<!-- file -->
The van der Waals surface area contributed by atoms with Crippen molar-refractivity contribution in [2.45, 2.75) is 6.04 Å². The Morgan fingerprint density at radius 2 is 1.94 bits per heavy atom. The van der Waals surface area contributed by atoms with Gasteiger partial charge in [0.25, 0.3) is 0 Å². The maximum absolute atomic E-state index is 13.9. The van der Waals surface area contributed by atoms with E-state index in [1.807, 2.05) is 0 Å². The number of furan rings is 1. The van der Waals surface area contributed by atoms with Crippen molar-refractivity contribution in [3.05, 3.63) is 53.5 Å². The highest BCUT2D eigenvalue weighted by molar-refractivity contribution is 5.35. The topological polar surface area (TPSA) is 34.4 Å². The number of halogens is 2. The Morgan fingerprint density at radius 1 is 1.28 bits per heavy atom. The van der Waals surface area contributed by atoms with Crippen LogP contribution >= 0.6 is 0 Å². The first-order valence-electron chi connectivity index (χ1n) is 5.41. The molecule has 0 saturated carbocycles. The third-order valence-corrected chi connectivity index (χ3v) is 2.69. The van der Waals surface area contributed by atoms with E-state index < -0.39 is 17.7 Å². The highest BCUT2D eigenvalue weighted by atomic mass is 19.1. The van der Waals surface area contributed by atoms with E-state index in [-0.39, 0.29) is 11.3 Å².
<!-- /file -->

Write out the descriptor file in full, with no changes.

The van der Waals surface area contributed by atoms with Crippen molar-refractivity contribution in [2.45, 2.75) is 6.04 Å². The Morgan fingerprint density at radius 2 is 1.94 bits per heavy atom. The van der Waals surface area contributed by atoms with Gasteiger partial charge in [0.25, 0.3) is 0 Å². The maximum absolute atomic E-state index is 13.9. The van der Waals surface area contributed by atoms with E-state index in [1.807, 2.05) is 0 Å². The number of furan rings is 1. The van der Waals surface area contributed by atoms with Crippen molar-refractivity contribution in [3.05, 3.63) is 53.5 Å². The highest BCUT2D eigenvalue weighted by molar-refractivity contribution is 5.35. The topological polar surface area (TPSA) is 34.4 Å². The number of halogens is 2. The Morgan fingerprint density at radius 1 is 1.28 bits per heavy atom. The van der Waals surface area contributed by atoms with Crippen LogP contribution >= 0.6 is 0 Å². The first-order valence-electron chi connectivity index (χ1n) is 5.41. The molecule has 0 saturated carbocycles. The third-order valence-corrected chi connectivity index (χ3v) is 2.69. The van der Waals surface area contributed by atoms with E-state index < -0.39 is 17.7 Å². The highest BCUT2D eigenvalue weighted by atomic mass is 19.1. The van der Waals surface area contributed by atoms with E-state index in [-0.39, 0.29) is 11.3 Å².